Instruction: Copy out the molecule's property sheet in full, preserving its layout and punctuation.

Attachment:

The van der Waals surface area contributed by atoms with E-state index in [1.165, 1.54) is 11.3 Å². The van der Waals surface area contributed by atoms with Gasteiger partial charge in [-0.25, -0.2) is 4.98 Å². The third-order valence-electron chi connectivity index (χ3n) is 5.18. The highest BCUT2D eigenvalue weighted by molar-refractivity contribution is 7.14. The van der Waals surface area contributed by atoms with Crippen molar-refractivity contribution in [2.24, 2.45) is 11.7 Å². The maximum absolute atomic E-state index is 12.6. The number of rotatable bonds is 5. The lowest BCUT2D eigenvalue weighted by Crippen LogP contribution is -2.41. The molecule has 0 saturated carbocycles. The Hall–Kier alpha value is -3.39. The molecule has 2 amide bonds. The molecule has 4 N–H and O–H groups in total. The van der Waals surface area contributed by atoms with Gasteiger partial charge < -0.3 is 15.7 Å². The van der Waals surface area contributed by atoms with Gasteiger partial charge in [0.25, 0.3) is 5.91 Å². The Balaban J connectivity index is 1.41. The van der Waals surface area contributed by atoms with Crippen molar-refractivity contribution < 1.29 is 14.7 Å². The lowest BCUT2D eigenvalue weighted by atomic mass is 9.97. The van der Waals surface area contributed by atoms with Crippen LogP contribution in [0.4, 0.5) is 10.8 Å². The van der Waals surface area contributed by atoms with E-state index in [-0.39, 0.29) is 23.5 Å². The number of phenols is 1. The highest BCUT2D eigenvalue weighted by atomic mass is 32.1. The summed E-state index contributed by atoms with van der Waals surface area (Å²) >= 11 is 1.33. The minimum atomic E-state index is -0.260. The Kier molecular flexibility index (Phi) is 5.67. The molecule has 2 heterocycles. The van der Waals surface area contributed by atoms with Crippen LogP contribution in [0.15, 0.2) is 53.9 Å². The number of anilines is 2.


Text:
The van der Waals surface area contributed by atoms with E-state index in [1.165, 1.54) is 11.3 Å². The van der Waals surface area contributed by atoms with Gasteiger partial charge in [-0.25, -0.2) is 4.98 Å². The third-order valence-electron chi connectivity index (χ3n) is 5.18. The highest BCUT2D eigenvalue weighted by molar-refractivity contribution is 7.14. The van der Waals surface area contributed by atoms with Crippen molar-refractivity contribution in [2.24, 2.45) is 11.7 Å². The maximum absolute atomic E-state index is 12.6. The number of rotatable bonds is 5. The lowest BCUT2D eigenvalue weighted by Crippen LogP contribution is -2.41. The molecule has 0 saturated carbocycles. The Hall–Kier alpha value is -3.39. The molecule has 2 amide bonds. The molecule has 4 N–H and O–H groups in total. The van der Waals surface area contributed by atoms with Gasteiger partial charge < -0.3 is 15.7 Å². The van der Waals surface area contributed by atoms with Gasteiger partial charge in [0.25, 0.3) is 5.91 Å². The Balaban J connectivity index is 1.41. The van der Waals surface area contributed by atoms with Crippen molar-refractivity contribution < 1.29 is 14.7 Å². The lowest BCUT2D eigenvalue weighted by atomic mass is 9.97. The van der Waals surface area contributed by atoms with Crippen LogP contribution in [0.4, 0.5) is 10.8 Å². The van der Waals surface area contributed by atoms with E-state index in [-0.39, 0.29) is 23.5 Å². The number of phenols is 1. The highest BCUT2D eigenvalue weighted by atomic mass is 32.1. The summed E-state index contributed by atoms with van der Waals surface area (Å²) >= 11 is 1.33. The minimum atomic E-state index is -0.260. The Kier molecular flexibility index (Phi) is 5.67. The molecule has 2 heterocycles. The van der Waals surface area contributed by atoms with Crippen LogP contribution in [0.15, 0.2) is 53.9 Å². The number of anilines is 2.